Test results concluded that althought the threads in the union were very worn, there was no evidence they had been cross threaded or pulled across each other. These tests also showed that the union would hold with the maximum pressure in the receiver until the thread engagement was one-half turn or less. These factors indicate that vibration from the compressor was transmitted to the union causing it to loosen and evenually separate. Lack of a flexible connection between the air receiver and the compressor to absorb the vibration was a major contributing factor.
Order No. 7823267 was issued on April 7, 1999, under the provisions of Section 103(k) of the Mine Act:
A fatal accident occurred at this operation on April 7, 1999, when a coupler failed on a compressed air line of the 50 h.p. compressor, causing the metal line to whip and strike the driller in the head. This order prohibits any work on or near the compressor. This order is issued to assure the safety of persons at this operation until the affected area can be returned to normal operation as determined by an authorized representative of the Secretary. The operator shall obtain approval from an authorized representative of the Secretary for all actions to recover and restore operations in the affected area.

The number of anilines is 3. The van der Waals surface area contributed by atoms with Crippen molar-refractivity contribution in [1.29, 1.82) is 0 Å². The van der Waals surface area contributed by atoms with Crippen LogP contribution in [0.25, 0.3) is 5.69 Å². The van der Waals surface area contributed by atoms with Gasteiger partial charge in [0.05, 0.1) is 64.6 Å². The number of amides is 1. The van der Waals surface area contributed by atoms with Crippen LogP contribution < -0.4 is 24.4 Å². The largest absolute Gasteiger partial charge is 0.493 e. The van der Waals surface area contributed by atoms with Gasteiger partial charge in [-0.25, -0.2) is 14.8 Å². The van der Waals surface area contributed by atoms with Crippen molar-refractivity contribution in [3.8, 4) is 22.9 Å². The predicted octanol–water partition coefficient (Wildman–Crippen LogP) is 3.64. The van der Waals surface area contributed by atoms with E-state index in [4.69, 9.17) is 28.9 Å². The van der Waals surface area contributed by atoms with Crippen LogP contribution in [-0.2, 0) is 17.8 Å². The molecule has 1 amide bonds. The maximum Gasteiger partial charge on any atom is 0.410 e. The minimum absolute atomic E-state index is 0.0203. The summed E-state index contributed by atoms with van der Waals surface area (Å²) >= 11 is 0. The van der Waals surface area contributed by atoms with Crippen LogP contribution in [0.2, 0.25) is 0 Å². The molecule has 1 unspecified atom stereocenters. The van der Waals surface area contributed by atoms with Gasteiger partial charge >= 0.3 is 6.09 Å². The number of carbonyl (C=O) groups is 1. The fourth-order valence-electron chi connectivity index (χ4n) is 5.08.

Related Fatal Alert Bulletin:
Persons participating in the investigation:
Waller Brothers Stone Company, Inc.
Frank L. Waller, president
Connie D. Scott, senior vice president
Terry Blevins, foreman
Mark E. Ross, driller
Kris R. Anderson, driller
Shane P. Muller, fork truck operator
Scioto County Coroner's Office
Dr. Thomas Morris, coroner
Scioto County Sheriff's Office
Paul Blaine, detective
Ohio Department of Natural Resources, Division of Mines and Reclamation
James F. Myer, Ohio mine safety manager
Gary Rothwell, mine safety inspector
Mine Safety and Health Administration
Paul A. Blome, supervisory mine safety and health inspector - Marquette, MI
Stephen W. Field, mine safety and health inspector - Marquette, MI
Eugene D. Hennen, mechanical engineer P.E. - Technical Support
James D. Strickler, mine safety and health inspector - Newark, OH